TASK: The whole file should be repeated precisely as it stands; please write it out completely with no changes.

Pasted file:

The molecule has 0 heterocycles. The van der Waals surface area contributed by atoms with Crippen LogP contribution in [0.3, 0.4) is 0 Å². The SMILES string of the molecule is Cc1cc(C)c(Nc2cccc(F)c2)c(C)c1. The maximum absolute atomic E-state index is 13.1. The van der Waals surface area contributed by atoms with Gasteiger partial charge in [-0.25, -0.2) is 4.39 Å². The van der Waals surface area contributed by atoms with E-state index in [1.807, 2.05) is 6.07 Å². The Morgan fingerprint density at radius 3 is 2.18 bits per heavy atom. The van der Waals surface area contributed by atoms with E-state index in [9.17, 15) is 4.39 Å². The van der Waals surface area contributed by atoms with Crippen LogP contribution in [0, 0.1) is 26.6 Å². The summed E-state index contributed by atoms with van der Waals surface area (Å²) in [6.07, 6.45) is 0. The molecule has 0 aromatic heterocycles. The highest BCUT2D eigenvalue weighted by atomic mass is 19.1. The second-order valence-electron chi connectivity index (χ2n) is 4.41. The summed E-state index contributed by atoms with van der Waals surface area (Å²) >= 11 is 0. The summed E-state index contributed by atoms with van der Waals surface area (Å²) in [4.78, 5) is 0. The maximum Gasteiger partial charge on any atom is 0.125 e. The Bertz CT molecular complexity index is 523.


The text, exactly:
The molecule has 0 heterocycles. The van der Waals surface area contributed by atoms with Crippen LogP contribution in [0.3, 0.4) is 0 Å². The SMILES string of the molecule is Cc1cc(C)c(Nc2cccc(F)c2)c(C)c1. The maximum absolute atomic E-state index is 13.1. The van der Waals surface area contributed by atoms with Gasteiger partial charge in [-0.25, -0.2) is 4.39 Å². The van der Waals surface area contributed by atoms with E-state index in [1.807, 2.05) is 6.07 Å². The Morgan fingerprint density at radius 3 is 2.18 bits per heavy atom. The van der Waals surface area contributed by atoms with E-state index in [9.17, 15) is 4.39 Å². The van der Waals surface area contributed by atoms with Crippen LogP contribution in [0, 0.1) is 26.6 Å². The summed E-state index contributed by atoms with van der Waals surface area (Å²) in [6.07, 6.45) is 0. The molecule has 0 aromatic heterocycles. The highest BCUT2D eigenvalue weighted by atomic mass is 19.1. The second-order valence-electron chi connectivity index (χ2n) is 4.41. The summed E-state index contributed by atoms with van der Waals surface area (Å²) >= 11 is 0. The summed E-state index contributed by atoms with van der Waals surface area (Å²) in [4.78, 5) is 0. The maximum Gasteiger partial charge on any atom is 0.125 e. The Bertz CT molecular complexity index is 523.